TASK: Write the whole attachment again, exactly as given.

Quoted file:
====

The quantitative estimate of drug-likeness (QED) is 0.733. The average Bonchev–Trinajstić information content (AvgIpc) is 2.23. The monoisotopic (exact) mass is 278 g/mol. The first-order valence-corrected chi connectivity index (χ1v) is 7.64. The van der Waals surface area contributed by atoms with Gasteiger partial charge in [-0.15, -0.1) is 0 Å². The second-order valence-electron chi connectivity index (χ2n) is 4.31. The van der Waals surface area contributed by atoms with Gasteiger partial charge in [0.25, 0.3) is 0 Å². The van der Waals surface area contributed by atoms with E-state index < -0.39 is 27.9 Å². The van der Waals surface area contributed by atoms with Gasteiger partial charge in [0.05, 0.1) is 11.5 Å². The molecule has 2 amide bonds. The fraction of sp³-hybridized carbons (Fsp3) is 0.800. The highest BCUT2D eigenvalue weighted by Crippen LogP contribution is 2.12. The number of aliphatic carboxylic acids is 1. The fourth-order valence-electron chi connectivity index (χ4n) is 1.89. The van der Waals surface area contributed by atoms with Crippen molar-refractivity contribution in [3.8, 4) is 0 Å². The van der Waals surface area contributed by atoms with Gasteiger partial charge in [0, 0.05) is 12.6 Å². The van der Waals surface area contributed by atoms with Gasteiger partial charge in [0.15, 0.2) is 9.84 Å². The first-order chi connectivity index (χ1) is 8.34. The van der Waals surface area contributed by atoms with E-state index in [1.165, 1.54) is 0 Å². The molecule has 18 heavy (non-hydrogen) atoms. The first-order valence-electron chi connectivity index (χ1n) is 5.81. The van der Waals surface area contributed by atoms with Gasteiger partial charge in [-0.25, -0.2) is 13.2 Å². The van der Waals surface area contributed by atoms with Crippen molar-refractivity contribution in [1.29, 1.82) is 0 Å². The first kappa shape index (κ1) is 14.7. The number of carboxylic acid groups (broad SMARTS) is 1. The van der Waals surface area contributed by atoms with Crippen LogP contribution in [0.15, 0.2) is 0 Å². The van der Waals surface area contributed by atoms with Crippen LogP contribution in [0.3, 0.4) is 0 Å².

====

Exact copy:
The quantitative estimate of drug-likeness (QED) is 0.733. The average Bonchev–Trinajstić information content (AvgIpc) is 2.23. The monoisotopic (exact) mass is 278 g/mol. The first-order valence-corrected chi connectivity index (χ1v) is 7.64. The van der Waals surface area contributed by atoms with Gasteiger partial charge in [-0.15, -0.1) is 0 Å². The second-order valence-electron chi connectivity index (χ2n) is 4.31. The van der Waals surface area contributed by atoms with Gasteiger partial charge in [0.25, 0.3) is 0 Å². The van der Waals surface area contributed by atoms with E-state index < -0.39 is 27.9 Å². The van der Waals surface area contributed by atoms with Gasteiger partial charge in [0.05, 0.1) is 11.5 Å². The molecule has 2 amide bonds. The fraction of sp³-hybridized carbons (Fsp3) is 0.800. The highest BCUT2D eigenvalue weighted by Crippen LogP contribution is 2.12. The number of aliphatic carboxylic acids is 1. The fourth-order valence-electron chi connectivity index (χ4n) is 1.89. The van der Waals surface area contributed by atoms with Crippen molar-refractivity contribution in [3.8, 4) is 0 Å². The van der Waals surface area contributed by atoms with Gasteiger partial charge in [0, 0.05) is 12.6 Å². The van der Waals surface area contributed by atoms with Gasteiger partial charge in [0.15, 0.2) is 9.84 Å². The first-order chi connectivity index (χ1) is 8.34. The van der Waals surface area contributed by atoms with E-state index in [1.165, 1.54) is 0 Å². The molecule has 18 heavy (non-hydrogen) atoms. The first-order valence-electron chi connectivity index (χ1n) is 5.81. The van der Waals surface area contributed by atoms with Gasteiger partial charge in [-0.25, -0.2) is 13.2 Å². The van der Waals surface area contributed by atoms with Crippen molar-refractivity contribution in [1.29, 1.82) is 0 Å². The first kappa shape index (κ1) is 14.7. The number of carboxylic acid groups (broad SMARTS) is 1. The van der Waals surface area contributed by atoms with Crippen LogP contribution in [0.15, 0.2) is 0 Å². The van der Waals surface area contributed by atoms with Crippen LogP contribution in [0.3, 0.4) is 0 Å².